Banks today are constantly looking for ways to improve their digital services in order to stand out from the pack and attract the attention of customers. With online and mobile channels now the first point of contact for many people when they carry out banking activities, delivering a feature-rich, easy-to-use offering is essential.
However, with the right tools, banks can do more than just make it easier for their customers to manage their accounts – they may even help change people’s spending behavior.
That’s what Canada’s second-largest bank Toronto-Dominion (TD) discovered when it rolled out its TD MySpend app earlier this year. The tool was intended to offer more information to consumers who were using their phones to check their balances, but one consequence of this was that users weren’t just getting information about their spending – they were actually changing their habits.
The bank found consumers using the service had been able to reduce their spending by around eight percent. This wasn’t one of the initial goals of the app, but it’s a great illustration of how user-friendly digital tools can help consumers gain a better picture of their banking activities and encourage them to make changes.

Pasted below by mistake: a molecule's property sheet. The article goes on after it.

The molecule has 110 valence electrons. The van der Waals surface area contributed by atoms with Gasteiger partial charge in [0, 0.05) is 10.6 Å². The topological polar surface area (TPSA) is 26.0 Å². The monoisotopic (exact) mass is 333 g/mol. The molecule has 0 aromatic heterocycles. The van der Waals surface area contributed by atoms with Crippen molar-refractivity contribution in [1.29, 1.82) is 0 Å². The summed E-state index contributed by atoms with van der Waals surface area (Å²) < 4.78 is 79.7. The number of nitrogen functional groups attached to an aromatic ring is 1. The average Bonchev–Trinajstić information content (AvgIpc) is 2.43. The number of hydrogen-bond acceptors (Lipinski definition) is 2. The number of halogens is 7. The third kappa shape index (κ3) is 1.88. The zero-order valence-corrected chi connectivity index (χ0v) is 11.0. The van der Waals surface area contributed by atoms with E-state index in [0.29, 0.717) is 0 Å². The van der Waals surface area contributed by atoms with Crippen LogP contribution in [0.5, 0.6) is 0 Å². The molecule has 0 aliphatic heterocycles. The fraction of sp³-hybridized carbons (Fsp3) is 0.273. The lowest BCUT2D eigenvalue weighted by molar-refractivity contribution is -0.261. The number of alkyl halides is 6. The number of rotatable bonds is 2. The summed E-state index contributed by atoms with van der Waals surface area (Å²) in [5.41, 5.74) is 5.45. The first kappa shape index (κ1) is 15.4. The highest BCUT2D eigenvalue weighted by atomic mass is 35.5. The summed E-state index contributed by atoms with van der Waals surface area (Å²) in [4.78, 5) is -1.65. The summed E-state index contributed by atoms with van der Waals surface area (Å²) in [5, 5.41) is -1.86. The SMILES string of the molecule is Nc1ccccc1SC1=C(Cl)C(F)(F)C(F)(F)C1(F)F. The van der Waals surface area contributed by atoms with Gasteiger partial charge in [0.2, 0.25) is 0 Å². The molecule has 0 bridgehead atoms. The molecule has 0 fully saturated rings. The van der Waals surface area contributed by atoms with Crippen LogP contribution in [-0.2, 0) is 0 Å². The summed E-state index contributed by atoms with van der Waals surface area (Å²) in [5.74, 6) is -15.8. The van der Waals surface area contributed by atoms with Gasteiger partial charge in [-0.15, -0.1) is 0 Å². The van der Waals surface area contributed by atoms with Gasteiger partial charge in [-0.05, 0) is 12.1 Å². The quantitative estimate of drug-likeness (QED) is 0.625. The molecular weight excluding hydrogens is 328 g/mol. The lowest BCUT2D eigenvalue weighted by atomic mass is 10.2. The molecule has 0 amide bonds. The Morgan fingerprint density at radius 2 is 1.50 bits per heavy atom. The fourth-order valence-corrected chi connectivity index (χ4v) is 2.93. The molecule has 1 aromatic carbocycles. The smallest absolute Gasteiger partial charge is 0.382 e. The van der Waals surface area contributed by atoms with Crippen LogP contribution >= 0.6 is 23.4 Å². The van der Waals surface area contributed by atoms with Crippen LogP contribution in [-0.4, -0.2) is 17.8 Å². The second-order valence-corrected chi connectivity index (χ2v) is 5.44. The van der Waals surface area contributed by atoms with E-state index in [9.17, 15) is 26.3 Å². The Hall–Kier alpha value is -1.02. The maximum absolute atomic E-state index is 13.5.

Rizwan Khalfan, chief digital officer at TD Bank, told Reuters: “The real-time nature encourages customers to change their behavior toward their financial goals. We were not expecting this.”
This highlights how sometimes, what an app is designed to do and what the eventual experience for the end-user turns out to be are not always the same thing, and it’s up to banks to recognize this and react accordingly. TD Bank, for instance, is adjusting and expanding its marketing campaign for its app based on the experience of its initial adopters.
This is just one example of how banks can use the data they collect about their customers’ spending habits and present it in a way that makes sense, in order to help consumers change their behavior for the better.
Josh Reich, chief executive and co-founder of BBVA’s Simple, stated that being able to show people their overall spending trend, instead of just monitoring their peaks and troughs, can help reduce impulse purchases.
“If you give people the tools to feel in control, they will take control,” he said.